Hydrologic Processes Of Reference Watersheds In US Forest Service Experimental Forests

Wednesday, 16 December 2015
Poster Hall (Moscone South)
Sherri L Johnson, US Forest Service, Pacific Northwest Research Station, Corvallis, OR, United States, Devendra Man Amatya, US Forest Service Cordesville, Cordesville, SC, United States; US Forest Service, Southern Research Station, Cordesville, SC, United States, John L Campbell, US Forest Service, Northern Research Station, Durham, NH, United States, Kelly Elder, US Forest Service Fort Collins, Fort Collins, CO, United States; US Forest Service, Rocky Mountain Research Station, Fort Collins, CO, United States, Peter M Wohlgemuth, USDA Forest Service, Riverside, CA, United States, Stephen D Sebestyen, US Forest Service, Northern Research Station, Grand Rapids, MN, United States, Mary B Adams, US Forest Service, Northern Research Station, Morgantown, WV, United States, Elizabeth Keppeler, US Forest Service, Pacific Southwest Research Station, For Bragg, CA, United States, Peter V Caldwell, US Forest Service, Southern Research Station, Otto, NC, United States and Debu Misra, University of Alaska, Fairbanks, AK, United States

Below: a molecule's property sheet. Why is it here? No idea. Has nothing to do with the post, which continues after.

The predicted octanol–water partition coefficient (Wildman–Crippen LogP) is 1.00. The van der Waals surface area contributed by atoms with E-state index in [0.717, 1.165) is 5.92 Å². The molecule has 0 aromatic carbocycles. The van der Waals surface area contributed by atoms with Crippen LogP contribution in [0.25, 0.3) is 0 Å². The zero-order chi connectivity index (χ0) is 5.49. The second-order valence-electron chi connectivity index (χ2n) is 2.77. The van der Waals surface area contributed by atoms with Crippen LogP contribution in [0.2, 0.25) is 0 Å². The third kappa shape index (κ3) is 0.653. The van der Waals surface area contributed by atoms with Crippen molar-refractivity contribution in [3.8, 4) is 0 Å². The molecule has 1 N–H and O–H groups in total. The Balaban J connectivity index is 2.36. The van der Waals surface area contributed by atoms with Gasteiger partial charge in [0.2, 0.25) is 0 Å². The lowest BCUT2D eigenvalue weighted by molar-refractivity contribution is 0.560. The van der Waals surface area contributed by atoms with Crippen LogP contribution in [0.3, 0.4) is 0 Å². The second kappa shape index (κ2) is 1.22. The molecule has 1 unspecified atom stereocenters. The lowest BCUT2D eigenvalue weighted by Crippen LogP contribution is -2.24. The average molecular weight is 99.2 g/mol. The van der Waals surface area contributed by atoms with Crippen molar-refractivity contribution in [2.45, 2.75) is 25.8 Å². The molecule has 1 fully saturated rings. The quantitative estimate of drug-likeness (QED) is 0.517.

Long-term research at small, gauged, paired forested watersheds in the USDA Forest Service, Experimental Forest and Range network (EFR) has contributed substantially to our current understanding of relationships between forests and hydrologic processes. This cross-site comparative assessment provides an overview of factors that influence streamflow dynamics at ten relatively undisturbed reference watersheds in the USFS EFR network across the continental United States, including low-gradient watersheds with wetlands that generally have lower water yields, lower runoff ratios, and higher evapotranspiration than upland-dominated watersheds. We used daily flow duration curves (FDCs) to illustrate and compare streamflow magnitude and distributions from these watersheds located in vastly different eco-hydrologic regions. Monthly average flows were also calculated to characterize variability within and among sites and a dryness index (a ratio of mean annual potential evapotranspiration to precipitation) was used as an indicator of energy limited versus moisture limited watersheds. Results generally indicated that snowmelt-dominated watersheds have lower relative variance in discharge, that larger watersheds have dampened high flows with large baseflows, and that none of the site characteristic parameters considered, except rainfall, had a significant (α = 0.05) relationship with annual streamflow. Despite the differences among site characteristics, widely different sites produced very similar FDCs. While some seasonal flow patterns were observed among sites along the eastern and the western near-coastal areas, rain and snowmelt water flow paths were shown to vary greatly across and within six reference watersheds, potentially affecting the timing and peak of storm runoff. However, using the dryness index, a threshold of 0.50-0.70 was found to separate sites with high or low runoff coefficients (the ratio of streamflow to precipitation). The long term data from USFS EFR reference watersheds have been and will continue to be valuable in developing, calibrating, and validating hydrologic models to address contemporary issues, such as the impacts of climate and land use change on hydrology, biogeochemistry, and water supply throughout the country.